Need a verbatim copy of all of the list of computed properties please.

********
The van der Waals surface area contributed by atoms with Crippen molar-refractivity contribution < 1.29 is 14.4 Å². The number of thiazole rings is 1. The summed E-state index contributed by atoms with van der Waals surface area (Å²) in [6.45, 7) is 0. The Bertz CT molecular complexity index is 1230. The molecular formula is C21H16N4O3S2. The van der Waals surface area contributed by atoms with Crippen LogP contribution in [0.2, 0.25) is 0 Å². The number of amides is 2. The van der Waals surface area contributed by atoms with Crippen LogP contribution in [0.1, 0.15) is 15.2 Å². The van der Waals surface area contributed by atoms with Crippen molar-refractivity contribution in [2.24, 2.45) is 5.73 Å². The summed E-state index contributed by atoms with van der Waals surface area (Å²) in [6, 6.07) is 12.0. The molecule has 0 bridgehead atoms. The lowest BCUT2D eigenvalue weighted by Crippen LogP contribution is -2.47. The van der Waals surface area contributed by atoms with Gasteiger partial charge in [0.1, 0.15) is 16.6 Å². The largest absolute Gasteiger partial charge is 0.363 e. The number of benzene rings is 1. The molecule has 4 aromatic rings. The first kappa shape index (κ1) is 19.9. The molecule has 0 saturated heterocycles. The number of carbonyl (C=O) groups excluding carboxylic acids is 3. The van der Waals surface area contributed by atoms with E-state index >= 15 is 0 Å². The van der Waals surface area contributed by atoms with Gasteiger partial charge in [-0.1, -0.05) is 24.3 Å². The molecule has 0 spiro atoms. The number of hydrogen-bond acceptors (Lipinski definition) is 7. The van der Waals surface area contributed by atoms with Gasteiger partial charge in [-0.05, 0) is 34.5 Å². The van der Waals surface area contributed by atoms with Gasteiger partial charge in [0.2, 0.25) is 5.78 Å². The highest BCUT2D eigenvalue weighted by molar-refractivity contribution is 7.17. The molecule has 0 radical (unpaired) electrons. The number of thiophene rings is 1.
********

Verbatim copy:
The van der Waals surface area contributed by atoms with Crippen molar-refractivity contribution < 1.29 is 14.4 Å². The number of thiazole rings is 1. The summed E-state index contributed by atoms with van der Waals surface area (Å²) in [6.45, 7) is 0. The Bertz CT molecular complexity index is 1230. The molecular formula is C21H16N4O3S2. The van der Waals surface area contributed by atoms with Crippen LogP contribution in [0.2, 0.25) is 0 Å². The number of amides is 2. The van der Waals surface area contributed by atoms with Crippen LogP contribution in [0.1, 0.15) is 15.2 Å². The van der Waals surface area contributed by atoms with Crippen molar-refractivity contribution in [2.24, 2.45) is 5.73 Å². The summed E-state index contributed by atoms with van der Waals surface area (Å²) in [6, 6.07) is 12.0. The molecule has 0 bridgehead atoms. The lowest BCUT2D eigenvalue weighted by Crippen LogP contribution is -2.47. The van der Waals surface area contributed by atoms with Gasteiger partial charge in [0.1, 0.15) is 16.6 Å². The largest absolute Gasteiger partial charge is 0.363 e. The number of benzene rings is 1. The molecule has 4 aromatic rings. The first kappa shape index (κ1) is 19.9. The molecule has 0 saturated heterocycles. The number of carbonyl (C=O) groups excluding carboxylic acids is 3. The van der Waals surface area contributed by atoms with E-state index >= 15 is 0 Å². The van der Waals surface area contributed by atoms with Gasteiger partial charge in [-0.1, -0.05) is 24.3 Å². The molecule has 0 spiro atoms. The number of hydrogen-bond acceptors (Lipinski definition) is 7. The van der Waals surface area contributed by atoms with Gasteiger partial charge in [-0.05, 0) is 34.5 Å². The van der Waals surface area contributed by atoms with Gasteiger partial charge in [0.2, 0.25) is 5.78 Å². The highest BCUT2D eigenvalue weighted by molar-refractivity contribution is 7.17. The molecule has 0 radical (unpaired) electrons. The number of thiophene rings is 1.